Read More
Sow’s Ear Becomes A Silk Purse

However, magic still exists and Alan Harton of Single Action Service has literally transformed a sow's ear into a silk purse.
Alan Harton is my latest sixgunsmith "discovery" thanks to friends Bob Baer of the Houston area and Sergeant Fermi Garza of the Corpus Christi Police Department. Both found Alan, looked at the genius entailed in his work, and contacted me immediately. To these men I sent a fairly good specimen to use as a basis for building a custom sixgun; Alan Harton was not treated so kindly. In fact I sent him a real dog of a sixgun. We often use the term "ridden hard and put up wet"; this one looked like it was never put up, it was just left out in the wet. Just as with the other sixgunsmiths we started with a Three-Screw Ruger .357 Blackhawk. Today to get a decent specimen a Flat-Top from 1955 to 1962 will run $600 or more, while Old Models originally offered from 1963 to 1972 command prices in excess of $400. The 4-5/8" Old Model sent to Harton cost me $100. It was originally purchased as a beater sixgun, that is, one to be used without any fear of harming the finish no matter what task it was put to. The action was loose and the finish was basically gone; actually the finish could be called early pitting. Except for the pitting the rest of the condition did not make any difference as Alan would basically discard everything except the frame and the cylinder. Even so, it would be a challenge. Alan was up to the challenge in spades and the result is one of most beautiful sixguns I now own. Starting with the sow's ear/beater Ruger Old Model .357 Blackhawk, Harton completely stripped the sixgun to its component parts, and, as mentioned, for this project basically discarded everything except the cylinder and mainframe; everything else would be replaced or greatly altered. The original cylinder was re-chambered to .44 Special and re-fitted to the frame with absolutely no play either front to back or side to side. The octagon barrel was meticulously machined with an integral front sight base and then fitted to the frame so the barrel/cylinder gap is barely discernible; in fact a .002" gauge will not enter the gap. This 5-1/2" octagonal barrel sets this particular .44 aside as one very special Special. To come up with the barrel, Harton started with a Douglas barrel blank and machined it to shape himself. The left side is marked ".44 SPECIAL" and top is inscribed "SINGLE ACTION SERVICE". Harton learned his craft by spending 34 years as a machinst before switching to custom gunsmithing; his background has been proper training for him to be a true artist working in steel. This grip frame matched up with the beautifully fitted, smooth ivory stocks which Alan Harton shaped to perfection removes all "hotspots"; that is, even when shooting 250-260 grain.44 Special and .45 Colt loads at 900-1100 fps using the standard Colt Single Action grip frame my hand will fatigue after 300 or so are loads.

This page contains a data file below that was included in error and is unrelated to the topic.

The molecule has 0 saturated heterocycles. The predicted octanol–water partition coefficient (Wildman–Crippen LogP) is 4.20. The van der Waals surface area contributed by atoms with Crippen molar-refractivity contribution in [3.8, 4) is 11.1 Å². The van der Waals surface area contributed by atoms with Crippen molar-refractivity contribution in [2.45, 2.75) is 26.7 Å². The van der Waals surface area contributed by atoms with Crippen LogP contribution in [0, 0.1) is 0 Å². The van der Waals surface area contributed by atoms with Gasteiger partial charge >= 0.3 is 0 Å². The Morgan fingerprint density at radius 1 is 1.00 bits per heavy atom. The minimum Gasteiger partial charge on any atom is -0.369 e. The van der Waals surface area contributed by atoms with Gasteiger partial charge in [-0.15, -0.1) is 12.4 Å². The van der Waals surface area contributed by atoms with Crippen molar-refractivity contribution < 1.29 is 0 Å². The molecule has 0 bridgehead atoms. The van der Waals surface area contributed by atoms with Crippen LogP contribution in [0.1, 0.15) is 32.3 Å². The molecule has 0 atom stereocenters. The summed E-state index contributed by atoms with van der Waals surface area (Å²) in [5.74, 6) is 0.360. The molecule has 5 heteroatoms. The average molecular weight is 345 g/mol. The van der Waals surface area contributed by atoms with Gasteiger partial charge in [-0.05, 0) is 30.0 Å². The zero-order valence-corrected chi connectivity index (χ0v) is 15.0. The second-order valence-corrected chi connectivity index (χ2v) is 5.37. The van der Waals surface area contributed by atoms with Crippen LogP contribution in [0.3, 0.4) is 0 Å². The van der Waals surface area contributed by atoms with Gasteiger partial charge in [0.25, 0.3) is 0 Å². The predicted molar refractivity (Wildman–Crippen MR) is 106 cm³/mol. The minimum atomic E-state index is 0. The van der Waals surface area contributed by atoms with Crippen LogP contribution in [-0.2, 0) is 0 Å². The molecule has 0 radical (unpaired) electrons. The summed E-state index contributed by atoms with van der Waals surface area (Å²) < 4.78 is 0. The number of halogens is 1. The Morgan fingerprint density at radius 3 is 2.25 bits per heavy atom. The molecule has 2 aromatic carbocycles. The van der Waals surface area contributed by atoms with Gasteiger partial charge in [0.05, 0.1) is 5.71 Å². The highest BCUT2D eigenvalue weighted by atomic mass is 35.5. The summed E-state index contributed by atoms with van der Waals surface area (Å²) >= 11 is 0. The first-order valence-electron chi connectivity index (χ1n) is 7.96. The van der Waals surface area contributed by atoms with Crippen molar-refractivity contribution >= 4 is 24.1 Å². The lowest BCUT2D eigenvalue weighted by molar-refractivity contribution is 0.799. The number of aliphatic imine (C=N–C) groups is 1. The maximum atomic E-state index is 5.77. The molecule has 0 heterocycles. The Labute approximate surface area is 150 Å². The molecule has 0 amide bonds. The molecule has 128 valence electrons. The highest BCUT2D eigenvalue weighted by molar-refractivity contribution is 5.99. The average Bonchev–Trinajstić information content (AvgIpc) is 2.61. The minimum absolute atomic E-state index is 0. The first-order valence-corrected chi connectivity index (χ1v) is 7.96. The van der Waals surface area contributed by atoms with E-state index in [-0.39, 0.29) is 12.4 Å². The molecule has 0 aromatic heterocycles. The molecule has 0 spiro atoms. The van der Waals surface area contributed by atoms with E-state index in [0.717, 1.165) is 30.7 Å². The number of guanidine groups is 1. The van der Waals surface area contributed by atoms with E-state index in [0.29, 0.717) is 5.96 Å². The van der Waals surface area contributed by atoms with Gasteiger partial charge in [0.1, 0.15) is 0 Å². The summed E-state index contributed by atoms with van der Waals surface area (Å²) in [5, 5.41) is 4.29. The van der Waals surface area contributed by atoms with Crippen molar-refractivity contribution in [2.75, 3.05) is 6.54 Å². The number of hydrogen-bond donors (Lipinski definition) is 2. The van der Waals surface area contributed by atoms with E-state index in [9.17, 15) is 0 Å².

Read More